Written in an engaging mixture of styles and tones, this play begins with a chorus and several priests heralding Thomas Becket’s return from France to Canterbury. England has clearly suffered hardships during Becket’s absence, but the action of the play is intended to show how suffering can be redeemed when it is seen as part of a divine pattern, how it can be an act of devotion.
Upon his return, Beckett quickly confronts the wiles of four tempters. Their temptations include sensual pleasures, political power, and revenge against the King, all of which Becket promptly rejects.
The fourth tempter’s lure is more subtle: He offers Becket the glory of his own martyrdom. In this crucial moment, Becket recognizes that his actions and motivations must be subsumed within the will of God, and that the most grievous sin would be to will his own death and his own glory. Becket surrenders himself completely to the divine pattern that governs the world, and thus escapes the final temptation.
This theme of individual and divine will dominate the second part of the play, in which Becket overrules his priests’ entreaties to bar the assassin knights from the door of the church. Becket calls upon his followers to trust in divine will and look beyond the earthly consequences of human actions. It is this wisdom, which is contrasted to the knights’ deceptive (and entertaining) justifications for having killed Becket in the end, that forms the center of this rewarding and varied work.
Ackroyd, Peter. T. S. Eliot: A Life. New York: Simon & Schuster, 1984. A very readable biography providing useful and interesting details about the making of this play, its critical reception, and its importance to Eliot’s rising career as a playwright. Ackroyd finds the play a success and discusses it in connection with other Eliot works.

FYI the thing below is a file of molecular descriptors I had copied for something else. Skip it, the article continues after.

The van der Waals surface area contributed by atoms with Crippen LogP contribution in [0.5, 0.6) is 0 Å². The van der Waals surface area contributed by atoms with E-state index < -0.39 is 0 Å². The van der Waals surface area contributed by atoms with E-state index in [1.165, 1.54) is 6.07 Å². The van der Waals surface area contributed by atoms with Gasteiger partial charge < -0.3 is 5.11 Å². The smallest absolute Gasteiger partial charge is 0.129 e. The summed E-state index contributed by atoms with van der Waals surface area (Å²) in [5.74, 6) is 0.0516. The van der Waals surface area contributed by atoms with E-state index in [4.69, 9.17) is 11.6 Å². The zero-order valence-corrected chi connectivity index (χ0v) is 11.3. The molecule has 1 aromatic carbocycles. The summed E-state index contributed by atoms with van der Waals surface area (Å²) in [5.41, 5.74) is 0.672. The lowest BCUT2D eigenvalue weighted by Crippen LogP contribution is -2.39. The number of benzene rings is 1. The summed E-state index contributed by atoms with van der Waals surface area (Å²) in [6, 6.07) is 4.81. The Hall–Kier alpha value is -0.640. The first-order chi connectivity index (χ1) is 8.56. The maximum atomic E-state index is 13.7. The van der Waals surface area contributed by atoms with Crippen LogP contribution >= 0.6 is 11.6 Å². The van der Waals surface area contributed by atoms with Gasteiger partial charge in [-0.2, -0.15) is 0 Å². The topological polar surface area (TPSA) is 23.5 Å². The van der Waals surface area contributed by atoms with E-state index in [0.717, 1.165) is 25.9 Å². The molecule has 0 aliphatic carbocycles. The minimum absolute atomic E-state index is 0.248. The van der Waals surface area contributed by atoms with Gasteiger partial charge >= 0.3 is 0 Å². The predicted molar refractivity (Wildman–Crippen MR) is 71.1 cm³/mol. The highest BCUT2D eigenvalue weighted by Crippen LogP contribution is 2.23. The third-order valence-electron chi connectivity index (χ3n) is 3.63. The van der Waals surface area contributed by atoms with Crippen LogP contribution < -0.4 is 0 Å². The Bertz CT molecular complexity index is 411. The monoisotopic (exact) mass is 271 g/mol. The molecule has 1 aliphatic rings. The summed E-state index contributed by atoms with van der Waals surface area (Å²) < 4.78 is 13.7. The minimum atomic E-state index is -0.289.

Adair, Patricia M. “Mr. Eliot’s Murder in the Cathedral.” Cambridge Journal 4 (November, 1950): 83-95. A full and penetrating study that regards the play not as a tragedy but as a drama paralleling the setting of Canterbury Cathedral in pointing people to God.
Bloom, Harold, ed. T. S. Eliot’s “Murder in the Cathedral.” New York: Chelsea House, 1988. A collection of eleven important essays by prominent literary critics such as Helen Gardner, David Ward, and Stephen Spender. Wide range and balance of approaches, along with a useful chronology and bibliography.
Clark, David R., ed. Twentieth Century Interpretations of “Murder in the Cathedral”: A Collection of Critical Essays. Englewood Cliffs, N.J.: Prentice-Hall, 1971. A collection of fourteen essays by prominent critics such as E. Martin Browne, Louis L. Martz, Grover Smith, William V. Spanos, and David E. Jones. Includes a substantial chronology of the author’s life and a concise bibliography.
Smith, Carol H. T. S. Eliot’s Dramatic Theory and Practice: From “Sweeney Agonistes” to “The Elder Statesman.” Princeton, N.J.: Princeton University Press, 1963. Chapter 3 provides a useful summary of the play’s main features and concludes that the play succeeds on the level of poetic rhythm and imagery. A good introduction to the play.